Premixed insulins have unique pharmacokinetic profiles and established efficacy for glycaemic control, which enables multiple and safe dosing in persons with diabetes. However, there is insufficient guidance on how to choose one insulin formulation over another. Patient characteristics are key in selecting the right formulation of premixed insulin in the management of diabetes. Dietary patterns, overall and glycaemic health, comorbid conditions, and any antidiabetic and other concomitant medications influence the selection and continuation of premixed insulin therapy. Insulin stewardship programs in healthcare settings can help make a pragmatic choice of formulation, initiate, and manage appropriate dosing, provide guidance on handling, storage, and disposal of insulin preparations, enable periodic monitoring, and formulate policies for physician and patient education.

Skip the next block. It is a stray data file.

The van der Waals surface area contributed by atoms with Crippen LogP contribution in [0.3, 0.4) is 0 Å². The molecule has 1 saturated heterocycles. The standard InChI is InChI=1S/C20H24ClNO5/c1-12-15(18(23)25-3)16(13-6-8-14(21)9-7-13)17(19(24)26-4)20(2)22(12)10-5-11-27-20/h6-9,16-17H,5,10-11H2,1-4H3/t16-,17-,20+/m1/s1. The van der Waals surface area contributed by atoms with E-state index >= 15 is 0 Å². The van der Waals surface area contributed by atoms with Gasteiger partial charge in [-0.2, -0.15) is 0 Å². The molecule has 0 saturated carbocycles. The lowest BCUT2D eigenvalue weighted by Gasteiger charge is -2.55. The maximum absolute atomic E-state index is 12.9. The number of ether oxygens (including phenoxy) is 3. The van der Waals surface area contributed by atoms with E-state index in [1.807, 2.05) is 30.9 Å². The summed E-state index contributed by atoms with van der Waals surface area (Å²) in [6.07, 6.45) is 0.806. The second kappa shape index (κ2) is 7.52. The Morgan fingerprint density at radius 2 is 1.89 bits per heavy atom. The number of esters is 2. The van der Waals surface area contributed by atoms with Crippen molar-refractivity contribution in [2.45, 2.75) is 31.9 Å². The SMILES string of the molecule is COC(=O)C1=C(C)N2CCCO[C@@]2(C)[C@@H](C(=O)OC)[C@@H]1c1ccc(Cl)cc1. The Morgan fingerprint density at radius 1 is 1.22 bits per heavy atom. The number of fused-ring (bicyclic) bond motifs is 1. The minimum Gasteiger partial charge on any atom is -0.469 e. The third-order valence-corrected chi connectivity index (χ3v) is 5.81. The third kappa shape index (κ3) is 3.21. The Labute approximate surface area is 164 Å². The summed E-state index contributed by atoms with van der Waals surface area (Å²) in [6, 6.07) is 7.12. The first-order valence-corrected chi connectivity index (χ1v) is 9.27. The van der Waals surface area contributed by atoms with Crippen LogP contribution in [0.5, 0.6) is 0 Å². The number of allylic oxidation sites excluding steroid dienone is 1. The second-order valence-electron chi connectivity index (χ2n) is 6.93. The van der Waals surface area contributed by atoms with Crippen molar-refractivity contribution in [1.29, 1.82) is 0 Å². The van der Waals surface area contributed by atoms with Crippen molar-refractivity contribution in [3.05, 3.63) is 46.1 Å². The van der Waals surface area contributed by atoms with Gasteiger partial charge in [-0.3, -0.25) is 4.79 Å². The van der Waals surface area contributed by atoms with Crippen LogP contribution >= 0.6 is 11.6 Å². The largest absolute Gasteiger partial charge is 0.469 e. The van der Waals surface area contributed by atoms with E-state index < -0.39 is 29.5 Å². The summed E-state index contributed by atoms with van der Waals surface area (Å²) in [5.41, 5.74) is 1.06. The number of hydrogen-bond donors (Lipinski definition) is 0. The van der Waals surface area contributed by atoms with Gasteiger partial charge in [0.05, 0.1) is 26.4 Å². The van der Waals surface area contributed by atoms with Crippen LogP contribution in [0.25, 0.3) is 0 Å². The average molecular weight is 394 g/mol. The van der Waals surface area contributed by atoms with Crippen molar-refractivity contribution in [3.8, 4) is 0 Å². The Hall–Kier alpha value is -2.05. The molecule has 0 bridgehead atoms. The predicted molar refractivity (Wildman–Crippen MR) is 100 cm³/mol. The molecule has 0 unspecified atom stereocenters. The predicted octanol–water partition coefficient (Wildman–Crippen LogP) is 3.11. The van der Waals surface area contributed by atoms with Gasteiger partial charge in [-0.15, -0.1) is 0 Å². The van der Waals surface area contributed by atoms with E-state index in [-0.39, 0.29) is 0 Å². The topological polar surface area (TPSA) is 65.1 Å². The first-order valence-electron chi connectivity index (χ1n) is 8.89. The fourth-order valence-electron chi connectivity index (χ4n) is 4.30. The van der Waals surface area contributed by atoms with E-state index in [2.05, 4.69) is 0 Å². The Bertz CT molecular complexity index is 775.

When compared with premixed human insulin, premixed analogue insulins offer better mealtime flexibility, postprandial glycaemic control, hypoglycaemic profile, weight management, and comparable fasting glucose control. IDegAsp may be preferred over premixed insulin analogues because of the potentially lower incidence of overall and nocturnal hypoglycaemia and superior fasting glycaemic control. However, the cost may be a limiting factor, and some countries may not have access to IDegAsp.
Most guidelines suggest an intensification of insulin regimens with basal-bolus or premixed analogues. However, these guidelines do not provide guidance for the choice of ratio in premixed formulations (30/70, 50/50, or 70/30). The choice of a premixed formulation should be individualised based upon glycaemic patterns.